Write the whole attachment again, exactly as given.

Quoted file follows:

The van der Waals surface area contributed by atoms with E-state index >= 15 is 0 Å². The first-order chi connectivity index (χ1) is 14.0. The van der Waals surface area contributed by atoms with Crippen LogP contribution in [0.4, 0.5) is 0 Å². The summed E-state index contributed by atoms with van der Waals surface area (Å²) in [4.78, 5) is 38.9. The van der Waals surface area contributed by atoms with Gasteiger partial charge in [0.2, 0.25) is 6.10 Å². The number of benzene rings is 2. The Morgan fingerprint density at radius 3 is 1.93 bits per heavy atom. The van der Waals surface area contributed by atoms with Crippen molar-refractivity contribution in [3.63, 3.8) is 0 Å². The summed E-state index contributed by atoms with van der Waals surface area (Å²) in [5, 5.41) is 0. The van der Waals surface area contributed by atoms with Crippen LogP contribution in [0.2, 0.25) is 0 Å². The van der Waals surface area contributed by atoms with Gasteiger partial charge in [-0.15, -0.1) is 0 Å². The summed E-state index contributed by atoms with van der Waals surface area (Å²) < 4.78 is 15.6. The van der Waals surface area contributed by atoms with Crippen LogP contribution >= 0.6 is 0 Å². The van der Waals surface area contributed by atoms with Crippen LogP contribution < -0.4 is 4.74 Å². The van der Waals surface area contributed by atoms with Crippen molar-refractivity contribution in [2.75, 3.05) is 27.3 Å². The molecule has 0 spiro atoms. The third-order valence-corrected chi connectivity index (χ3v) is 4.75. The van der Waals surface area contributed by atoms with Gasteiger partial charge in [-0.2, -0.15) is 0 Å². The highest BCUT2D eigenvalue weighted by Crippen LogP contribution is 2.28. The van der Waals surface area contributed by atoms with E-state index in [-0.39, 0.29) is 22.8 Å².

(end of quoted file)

The van der Waals surface area contributed by atoms with E-state index >= 15 is 0 Å². The first-order chi connectivity index (χ1) is 14.0. The van der Waals surface area contributed by atoms with Crippen LogP contribution in [0.4, 0.5) is 0 Å². The summed E-state index contributed by atoms with van der Waals surface area (Å²) in [4.78, 5) is 38.9. The van der Waals surface area contributed by atoms with Gasteiger partial charge in [0.2, 0.25) is 6.10 Å². The number of benzene rings is 2. The Morgan fingerprint density at radius 3 is 1.93 bits per heavy atom. The van der Waals surface area contributed by atoms with Crippen molar-refractivity contribution in [3.63, 3.8) is 0 Å². The summed E-state index contributed by atoms with van der Waals surface area (Å²) in [5, 5.41) is 0. The van der Waals surface area contributed by atoms with Crippen LogP contribution in [0.2, 0.25) is 0 Å². The van der Waals surface area contributed by atoms with Gasteiger partial charge in [-0.15, -0.1) is 0 Å². The summed E-state index contributed by atoms with van der Waals surface area (Å²) < 4.78 is 15.6. The van der Waals surface area contributed by atoms with Crippen LogP contribution >= 0.6 is 0 Å². The van der Waals surface area contributed by atoms with Crippen LogP contribution < -0.4 is 4.74 Å². The van der Waals surface area contributed by atoms with Crippen molar-refractivity contribution in [2.75, 3.05) is 27.3 Å². The molecule has 0 spiro atoms. The third-order valence-corrected chi connectivity index (χ3v) is 4.75. The van der Waals surface area contributed by atoms with Gasteiger partial charge in [-0.2, -0.15) is 0 Å². The highest BCUT2D eigenvalue weighted by Crippen LogP contribution is 2.28. The van der Waals surface area contributed by atoms with E-state index in [-0.39, 0.29) is 22.8 Å².